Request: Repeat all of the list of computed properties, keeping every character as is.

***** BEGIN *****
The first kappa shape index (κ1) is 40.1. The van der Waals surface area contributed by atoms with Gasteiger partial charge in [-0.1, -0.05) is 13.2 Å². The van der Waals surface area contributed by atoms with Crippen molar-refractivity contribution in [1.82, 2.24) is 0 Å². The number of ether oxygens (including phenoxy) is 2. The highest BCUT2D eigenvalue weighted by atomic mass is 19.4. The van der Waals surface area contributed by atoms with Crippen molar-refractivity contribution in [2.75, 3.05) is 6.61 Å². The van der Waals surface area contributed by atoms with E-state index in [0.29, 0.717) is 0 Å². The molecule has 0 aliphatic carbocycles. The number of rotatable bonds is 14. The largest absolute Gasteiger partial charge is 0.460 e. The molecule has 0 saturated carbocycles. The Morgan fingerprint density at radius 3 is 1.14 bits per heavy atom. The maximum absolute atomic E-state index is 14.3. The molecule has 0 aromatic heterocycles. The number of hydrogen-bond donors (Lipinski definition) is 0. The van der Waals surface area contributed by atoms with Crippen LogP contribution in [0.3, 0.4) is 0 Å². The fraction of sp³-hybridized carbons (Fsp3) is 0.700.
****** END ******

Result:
The first kappa shape index (κ1) is 40.1. The van der Waals surface area contributed by atoms with Gasteiger partial charge in [-0.1, -0.05) is 13.2 Å². The van der Waals surface area contributed by atoms with Crippen molar-refractivity contribution in [1.82, 2.24) is 0 Å². The number of ether oxygens (including phenoxy) is 2. The highest BCUT2D eigenvalue weighted by atomic mass is 19.4. The van der Waals surface area contributed by atoms with Crippen molar-refractivity contribution in [2.75, 3.05) is 6.61 Å². The van der Waals surface area contributed by atoms with E-state index in [0.29, 0.717) is 0 Å². The molecule has 0 aliphatic carbocycles. The number of rotatable bonds is 14. The largest absolute Gasteiger partial charge is 0.460 e. The molecule has 0 saturated carbocycles. The Morgan fingerprint density at radius 3 is 1.14 bits per heavy atom. The maximum absolute atomic E-state index is 14.3. The molecule has 0 aromatic heterocycles. The number of hydrogen-bond donors (Lipinski definition) is 0. The van der Waals surface area contributed by atoms with Crippen LogP contribution in [0.3, 0.4) is 0 Å². The fraction of sp³-hybridized carbons (Fsp3) is 0.700.